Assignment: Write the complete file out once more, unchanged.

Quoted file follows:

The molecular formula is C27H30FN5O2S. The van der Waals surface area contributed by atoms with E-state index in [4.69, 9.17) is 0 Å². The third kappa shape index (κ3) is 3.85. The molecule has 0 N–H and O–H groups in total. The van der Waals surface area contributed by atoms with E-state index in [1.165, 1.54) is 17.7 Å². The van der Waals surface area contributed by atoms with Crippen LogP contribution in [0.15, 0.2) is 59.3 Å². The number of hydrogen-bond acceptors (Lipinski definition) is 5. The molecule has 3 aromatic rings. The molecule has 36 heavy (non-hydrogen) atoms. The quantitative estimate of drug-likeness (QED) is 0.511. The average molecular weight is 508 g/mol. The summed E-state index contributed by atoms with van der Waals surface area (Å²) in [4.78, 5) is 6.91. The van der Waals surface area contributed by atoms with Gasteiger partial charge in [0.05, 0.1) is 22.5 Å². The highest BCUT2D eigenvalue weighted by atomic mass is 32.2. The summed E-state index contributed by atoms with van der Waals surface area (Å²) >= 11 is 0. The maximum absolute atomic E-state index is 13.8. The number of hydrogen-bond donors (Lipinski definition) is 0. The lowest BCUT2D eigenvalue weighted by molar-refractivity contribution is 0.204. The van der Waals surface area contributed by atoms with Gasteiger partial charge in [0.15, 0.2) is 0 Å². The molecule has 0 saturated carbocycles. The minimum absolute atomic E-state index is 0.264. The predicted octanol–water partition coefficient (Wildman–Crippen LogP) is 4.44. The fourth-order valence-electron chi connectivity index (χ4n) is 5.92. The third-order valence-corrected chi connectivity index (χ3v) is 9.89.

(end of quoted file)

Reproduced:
The molecular formula is C27H30FN5O2S. The van der Waals surface area contributed by atoms with E-state index in [4.69, 9.17) is 0 Å². The third kappa shape index (κ3) is 3.85. The molecule has 0 N–H and O–H groups in total. The van der Waals surface area contributed by atoms with E-state index in [1.165, 1.54) is 17.7 Å². The van der Waals surface area contributed by atoms with Crippen LogP contribution in [0.15, 0.2) is 59.3 Å². The number of hydrogen-bond acceptors (Lipinski definition) is 5. The molecule has 3 aromatic rings. The molecule has 36 heavy (non-hydrogen) atoms. The quantitative estimate of drug-likeness (QED) is 0.511. The average molecular weight is 508 g/mol. The summed E-state index contributed by atoms with van der Waals surface area (Å²) in [4.78, 5) is 6.91. The van der Waals surface area contributed by atoms with Gasteiger partial charge in [0.05, 0.1) is 22.5 Å². The highest BCUT2D eigenvalue weighted by atomic mass is 32.2. The summed E-state index contributed by atoms with van der Waals surface area (Å²) >= 11 is 0. The maximum absolute atomic E-state index is 13.8. The number of hydrogen-bond donors (Lipinski definition) is 0. The lowest BCUT2D eigenvalue weighted by molar-refractivity contribution is 0.204. The van der Waals surface area contributed by atoms with Gasteiger partial charge in [0.15, 0.2) is 0 Å². The molecule has 0 saturated carbocycles. The minimum absolute atomic E-state index is 0.264. The predicted octanol–water partition coefficient (Wildman–Crippen LogP) is 4.44. The fourth-order valence-electron chi connectivity index (χ4n) is 5.92. The third-order valence-corrected chi connectivity index (χ3v) is 9.89.